More issues present themselves in the tech department. The Forte receives high marks for standard Bluetooth, USB input and an auxiliary jack, but we took issue with Kia's less than polished hands-free tech. After one of the easiest smartphone sync-ups we've ever experienced, actually using the system proved next to impossible. We tried everything. "Call home" would get us an "I'm sorry, I don't understand." We tried talking slow. We tried speaking up. Yet in all of our attempts, we only managed to connect to one call. Thankfully, we didn't have any trouble with incoming calls and the sound quality was good, which counts for something.
While the Forte's cabin was a bit less than impressive, all would be forgiven if it shines on the open road. Since we were driving the Forte in top-shelf SX trim, we were controlling a more powerful engine and a sport-tuned suspension. And as a bonus, our tester also featured the aforementioned six-speed manual, which never sucks. Well, almost never.
While the 2.4-liter engine and its 173 horsepower and 168 pound-feet of torque offered excellent acceleration and plenty of pull for most any situation, the manual transmission was very disappointing. The reason? Kia engineers came up with a Clutch Delay Valve to idiot-proof the clutch. The CDV is supposed to make driving a stick easy for newbies by ensuring that the clutch engages the flywheel at a constant rate regardless of how fast or slow the driver releases the clutch. But while the Forte may provide a friendlier third pedal for "row your own" virgins, long-time manual transmission operators will agonize over the fact that no amount of left foot finessing will lead to smooth shifts. After a week with the Forte, we began to think it was us – until we found message board after message board complaining about the Forte Clutch Delay Valve. Whew! We can see why the manual isn't offered with any Forte hatch for 2012.
Given the fact that the 2.4-liter engine was impressive, we can at least feel good about the fact that Kia also offers a six-speed automatic transmission with manual shift mode. And again, the SX trim also features a "sport-tuned" suspension, so handling should be a treat, right? You'll get few complaints from us, because the Forte's front independent suspension with MacPherson struts and rear torsion bar setup keeps things in check while keeping body roll to a minimum. There were times when the suspension felt a bit too tight, like when hitting a pothole on the highway, but that's a reasonable price to pay for sporty handling the other 99 percent of the time. Steering is solid as well, thanks to a hydraulic setup with just a touch too much power-assist, yet more feel than you should expect from an electronic setup.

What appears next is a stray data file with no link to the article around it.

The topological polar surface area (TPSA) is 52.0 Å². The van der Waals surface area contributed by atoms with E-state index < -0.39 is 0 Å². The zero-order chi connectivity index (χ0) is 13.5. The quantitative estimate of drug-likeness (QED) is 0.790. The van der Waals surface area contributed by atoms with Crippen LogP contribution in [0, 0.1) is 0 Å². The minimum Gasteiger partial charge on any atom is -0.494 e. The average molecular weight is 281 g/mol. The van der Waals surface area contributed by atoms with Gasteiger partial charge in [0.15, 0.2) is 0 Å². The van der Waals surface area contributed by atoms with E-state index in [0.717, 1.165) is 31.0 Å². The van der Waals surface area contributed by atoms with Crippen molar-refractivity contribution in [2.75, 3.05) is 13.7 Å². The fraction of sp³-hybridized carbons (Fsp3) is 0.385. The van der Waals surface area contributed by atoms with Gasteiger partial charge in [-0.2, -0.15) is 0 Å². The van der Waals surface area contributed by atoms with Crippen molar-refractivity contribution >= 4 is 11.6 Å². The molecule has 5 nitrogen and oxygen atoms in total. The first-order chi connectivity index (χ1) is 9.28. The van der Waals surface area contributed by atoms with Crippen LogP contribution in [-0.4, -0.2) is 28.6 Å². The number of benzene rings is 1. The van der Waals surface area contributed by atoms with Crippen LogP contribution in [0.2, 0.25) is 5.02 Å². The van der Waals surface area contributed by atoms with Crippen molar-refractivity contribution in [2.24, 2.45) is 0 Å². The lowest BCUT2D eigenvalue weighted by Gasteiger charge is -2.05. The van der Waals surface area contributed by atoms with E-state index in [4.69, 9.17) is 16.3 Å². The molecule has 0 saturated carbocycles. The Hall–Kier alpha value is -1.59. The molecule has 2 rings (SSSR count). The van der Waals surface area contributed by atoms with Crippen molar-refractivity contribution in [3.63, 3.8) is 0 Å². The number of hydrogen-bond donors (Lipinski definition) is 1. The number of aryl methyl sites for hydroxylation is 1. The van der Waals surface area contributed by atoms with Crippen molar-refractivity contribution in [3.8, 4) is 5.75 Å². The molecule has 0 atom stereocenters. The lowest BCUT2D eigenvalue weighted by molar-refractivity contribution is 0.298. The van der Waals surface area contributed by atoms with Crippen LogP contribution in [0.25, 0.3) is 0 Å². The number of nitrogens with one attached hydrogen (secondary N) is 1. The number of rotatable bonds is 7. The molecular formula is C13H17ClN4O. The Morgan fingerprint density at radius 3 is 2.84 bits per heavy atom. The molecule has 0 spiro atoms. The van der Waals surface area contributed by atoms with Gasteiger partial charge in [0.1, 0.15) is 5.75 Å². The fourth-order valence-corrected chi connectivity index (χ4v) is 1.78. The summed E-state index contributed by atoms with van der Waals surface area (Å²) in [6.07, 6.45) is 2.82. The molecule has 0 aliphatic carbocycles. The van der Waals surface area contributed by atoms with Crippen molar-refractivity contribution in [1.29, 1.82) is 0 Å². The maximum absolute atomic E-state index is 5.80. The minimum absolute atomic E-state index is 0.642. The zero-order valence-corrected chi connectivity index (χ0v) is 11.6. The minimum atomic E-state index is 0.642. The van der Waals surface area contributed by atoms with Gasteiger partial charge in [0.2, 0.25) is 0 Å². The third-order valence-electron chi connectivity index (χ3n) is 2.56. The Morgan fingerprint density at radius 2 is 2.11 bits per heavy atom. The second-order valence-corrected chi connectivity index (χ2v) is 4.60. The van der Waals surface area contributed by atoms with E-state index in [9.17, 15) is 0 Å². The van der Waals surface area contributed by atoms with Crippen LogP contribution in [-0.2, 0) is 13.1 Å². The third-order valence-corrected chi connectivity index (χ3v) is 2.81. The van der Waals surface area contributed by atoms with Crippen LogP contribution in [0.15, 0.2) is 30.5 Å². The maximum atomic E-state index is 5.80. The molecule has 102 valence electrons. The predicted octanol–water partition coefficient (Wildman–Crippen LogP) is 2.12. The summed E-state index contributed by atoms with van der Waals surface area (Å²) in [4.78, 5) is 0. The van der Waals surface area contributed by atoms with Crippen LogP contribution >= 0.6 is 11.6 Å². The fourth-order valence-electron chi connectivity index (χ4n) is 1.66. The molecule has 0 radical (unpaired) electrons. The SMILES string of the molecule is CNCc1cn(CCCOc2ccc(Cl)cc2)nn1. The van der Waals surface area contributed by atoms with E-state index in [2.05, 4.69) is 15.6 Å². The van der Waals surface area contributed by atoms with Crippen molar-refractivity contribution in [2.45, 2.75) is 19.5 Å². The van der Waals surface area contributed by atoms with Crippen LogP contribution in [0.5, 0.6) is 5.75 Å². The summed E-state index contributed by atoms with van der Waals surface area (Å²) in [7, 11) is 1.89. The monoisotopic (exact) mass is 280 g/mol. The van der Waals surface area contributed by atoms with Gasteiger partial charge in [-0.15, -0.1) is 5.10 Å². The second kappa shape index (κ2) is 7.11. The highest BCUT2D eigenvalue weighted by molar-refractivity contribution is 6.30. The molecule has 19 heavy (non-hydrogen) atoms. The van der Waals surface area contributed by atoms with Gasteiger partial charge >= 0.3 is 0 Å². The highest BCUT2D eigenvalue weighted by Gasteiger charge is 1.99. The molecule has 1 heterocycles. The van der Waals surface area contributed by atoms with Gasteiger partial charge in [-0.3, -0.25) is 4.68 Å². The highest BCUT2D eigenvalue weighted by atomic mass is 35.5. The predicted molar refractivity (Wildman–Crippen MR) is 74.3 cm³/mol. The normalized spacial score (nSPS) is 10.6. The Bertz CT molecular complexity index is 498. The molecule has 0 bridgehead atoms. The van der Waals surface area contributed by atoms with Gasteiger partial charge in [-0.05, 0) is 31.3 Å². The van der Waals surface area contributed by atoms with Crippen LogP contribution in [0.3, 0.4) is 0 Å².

However, one drawback to hydraulic steering is the slight hit to fuel economy. The Environmental Protection Agency scores the Forte at 32 miles per gallon on the highway and 22 mpg in the city. That would have been fine five years ago, but these days compacts are invading 40 mpg territory. What's worse, the 274-horsepower Kia Optima Turbo features more impressive fuel efficiency numbers. Given, the Optima Turbo is a bit ahead of its class with regards to efficiency, but there is no reason the Forte shouldn't at least match its bigger, stronger brother's 34 mpg highway and 22 mpg city numbers. And to throw a little salt on the wound, we could only muster 25.4 mpg during our week with the Forte.
Which answers our initial question: We can see why this Kia doesn't get mentioned in the same breath as the Focus, Cruze, Jetta, Civic and Elantra. While the Forte can compete on looks with any of the C-Segment elite, interior refinement and fuel efficiency still lags behind the competition. And if you study where the competition has improved the most, efficiency and refinement are at the top of the list.
Having said that, given the Forte 5-Door's impressive standard features, best-in-class 10-year warranty and sharp-looking sheetmetal, we suspect this hatchback will still draw attention from shoppers. The question is whether or not it can keep their attention in this fiercely competitive compact segment.